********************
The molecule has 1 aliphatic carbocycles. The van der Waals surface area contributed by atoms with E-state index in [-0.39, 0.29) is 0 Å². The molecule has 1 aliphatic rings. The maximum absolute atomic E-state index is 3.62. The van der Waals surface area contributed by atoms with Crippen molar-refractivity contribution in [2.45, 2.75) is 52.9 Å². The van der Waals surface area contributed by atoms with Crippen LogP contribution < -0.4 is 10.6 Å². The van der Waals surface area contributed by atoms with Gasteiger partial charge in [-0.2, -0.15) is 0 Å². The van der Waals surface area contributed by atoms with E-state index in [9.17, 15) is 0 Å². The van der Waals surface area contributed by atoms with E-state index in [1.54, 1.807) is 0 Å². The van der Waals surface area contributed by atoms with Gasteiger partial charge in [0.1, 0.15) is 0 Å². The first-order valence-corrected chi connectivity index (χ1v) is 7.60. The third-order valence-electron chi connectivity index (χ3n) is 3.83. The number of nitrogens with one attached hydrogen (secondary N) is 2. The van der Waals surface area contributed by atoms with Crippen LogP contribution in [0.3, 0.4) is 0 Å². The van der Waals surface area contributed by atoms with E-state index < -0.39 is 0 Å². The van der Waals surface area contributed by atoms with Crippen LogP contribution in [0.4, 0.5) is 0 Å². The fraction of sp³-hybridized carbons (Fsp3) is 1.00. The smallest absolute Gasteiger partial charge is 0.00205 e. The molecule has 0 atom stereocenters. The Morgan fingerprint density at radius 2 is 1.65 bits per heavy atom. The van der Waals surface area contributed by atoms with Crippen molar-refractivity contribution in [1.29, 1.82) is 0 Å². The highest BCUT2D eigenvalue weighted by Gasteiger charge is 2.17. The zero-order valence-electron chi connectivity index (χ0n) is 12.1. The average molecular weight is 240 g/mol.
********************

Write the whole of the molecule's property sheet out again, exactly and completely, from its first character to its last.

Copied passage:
The molecule has 1 aliphatic carbocycles. The van der Waals surface area contributed by atoms with E-state index in [-0.39, 0.29) is 0 Å². The molecule has 1 aliphatic rings. The maximum absolute atomic E-state index is 3.62. The van der Waals surface area contributed by atoms with Crippen molar-refractivity contribution in [2.45, 2.75) is 52.9 Å². The van der Waals surface area contributed by atoms with Crippen LogP contribution < -0.4 is 10.6 Å². The van der Waals surface area contributed by atoms with Gasteiger partial charge in [-0.2, -0.15) is 0 Å². The van der Waals surface area contributed by atoms with E-state index in [9.17, 15) is 0 Å². The van der Waals surface area contributed by atoms with E-state index in [1.54, 1.807) is 0 Å². The van der Waals surface area contributed by atoms with Gasteiger partial charge in [0.1, 0.15) is 0 Å². The first-order valence-corrected chi connectivity index (χ1v) is 7.60. The third-order valence-electron chi connectivity index (χ3n) is 3.83. The number of nitrogens with one attached hydrogen (secondary N) is 2. The van der Waals surface area contributed by atoms with Crippen LogP contribution in [0.3, 0.4) is 0 Å². The van der Waals surface area contributed by atoms with E-state index < -0.39 is 0 Å². The van der Waals surface area contributed by atoms with Crippen LogP contribution in [0.4, 0.5) is 0 Å². The fraction of sp³-hybridized carbons (Fsp3) is 1.00. The smallest absolute Gasteiger partial charge is 0.00205 e. The molecule has 0 atom stereocenters. The Morgan fingerprint density at radius 2 is 1.65 bits per heavy atom. The van der Waals surface area contributed by atoms with Crippen molar-refractivity contribution in [1.29, 1.82) is 0 Å². The highest BCUT2D eigenvalue weighted by Gasteiger charge is 2.17. The zero-order valence-electron chi connectivity index (χ0n) is 12.1. The average molecular weight is 240 g/mol.